Funeral Arrangements, Planning Ahead

How to Choose the Perfect Headstone

How to Choose the Perfect Headstone - Funeralocity

Choosing the perfect headstone isn’t as easy as it sounds. Whether you’re picking one out for yourself or for a loved one, there are several factors to consider when it comes to the design, installation, and maintenance of a headstone or grave marker.

The choice of a headstone is a key decision point in the funeral planning process. When making burial arrangements, a grave memorial that represents the personality of the deceased is important, but you should also consider selecting a marker that will stand the test of time.

Price also plays a significant role. Depending on the size and shape of the structure, the type of material used, and whether an inscription or accessories are included, the total cost of a headstone can range from $350 to $10,000. Here’s what you need to know about choosing the perfect headstone for a grave.

Cemetery Rules and Regulations

Before you buy a headstone, take time to carefully read through all the cemetery’s rules and regulations. Many cemeteries have specific restrictions regarding the type of headstones allowed on their grounds. For example, memorial parks typically insist on flat grave markers to maintain a uniform look. Some cemeteries only allow bronze or granite headstones for maintenance reasons.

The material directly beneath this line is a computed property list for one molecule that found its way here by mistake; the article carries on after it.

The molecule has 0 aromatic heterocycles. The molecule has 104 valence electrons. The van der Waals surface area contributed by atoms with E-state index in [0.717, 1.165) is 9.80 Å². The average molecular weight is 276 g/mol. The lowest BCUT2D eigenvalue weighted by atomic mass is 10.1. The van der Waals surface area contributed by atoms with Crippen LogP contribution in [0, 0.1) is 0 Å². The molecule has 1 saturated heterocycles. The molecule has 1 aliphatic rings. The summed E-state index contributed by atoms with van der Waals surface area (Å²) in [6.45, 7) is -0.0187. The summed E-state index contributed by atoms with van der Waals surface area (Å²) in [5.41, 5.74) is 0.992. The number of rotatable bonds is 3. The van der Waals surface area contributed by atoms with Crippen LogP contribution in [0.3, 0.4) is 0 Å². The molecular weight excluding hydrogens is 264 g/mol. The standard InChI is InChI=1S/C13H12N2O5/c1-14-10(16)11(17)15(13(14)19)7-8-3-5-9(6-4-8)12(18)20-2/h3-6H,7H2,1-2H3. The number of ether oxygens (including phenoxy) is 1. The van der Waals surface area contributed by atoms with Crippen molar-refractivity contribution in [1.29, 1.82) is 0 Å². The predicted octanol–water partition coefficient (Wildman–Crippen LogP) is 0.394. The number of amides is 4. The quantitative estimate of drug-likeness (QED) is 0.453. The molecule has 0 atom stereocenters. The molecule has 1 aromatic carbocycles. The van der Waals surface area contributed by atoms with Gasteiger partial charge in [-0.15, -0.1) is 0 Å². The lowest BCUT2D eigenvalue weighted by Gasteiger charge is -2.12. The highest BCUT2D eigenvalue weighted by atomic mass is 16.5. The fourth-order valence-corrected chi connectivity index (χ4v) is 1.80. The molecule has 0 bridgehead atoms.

Don’t finalize a headstone purchase without understanding the cemetery’s headstone rules or you may end up with an unusable grave marker.

Headstone Designs

Customization is expected when choosing a headstone design, and there are numerous options that can be tailored according to your personal preferences. Headstones come in a wide variety of shapes and sizes. If you’re not sure what type of grave marker to choose, take a walk through the cemeteries and gravesites in your area to get a better idea of the various styles.

You can also take pictures of your favorite tombstones to show a monument builder or to help you search online for the right design.

Flat Markers

As the name implies, a flat marker (lawn-level) is laid flat on the ground. Flat markers are usually square or rectangular in shape and are made out of bronze or granite.

Bevel Markers

A bevel marker is similar to a flat marker in that it lays flush to the ground. However, bevel markers are slanted so that the back edge is higher than the front. Also known as pillow markers, bevel headstones have an upright appearance.

Slant Markers

Slant markers have a sloping face, but they are designed to stand upright and are usually installed on a granite or concrete base.

Upright Headstones

An upright headstone is a common traditional design consisting of an upright tablet structure supported by a wide base. Upright headstones can come in any shape, size, or design as long as they meet cemetery regulations.

Ledger Marker

A ledger marker is a slab of stone covering the entire grave. Ledger markers can be up to eight inches thick and may cover more than one grave.

Headstone Materials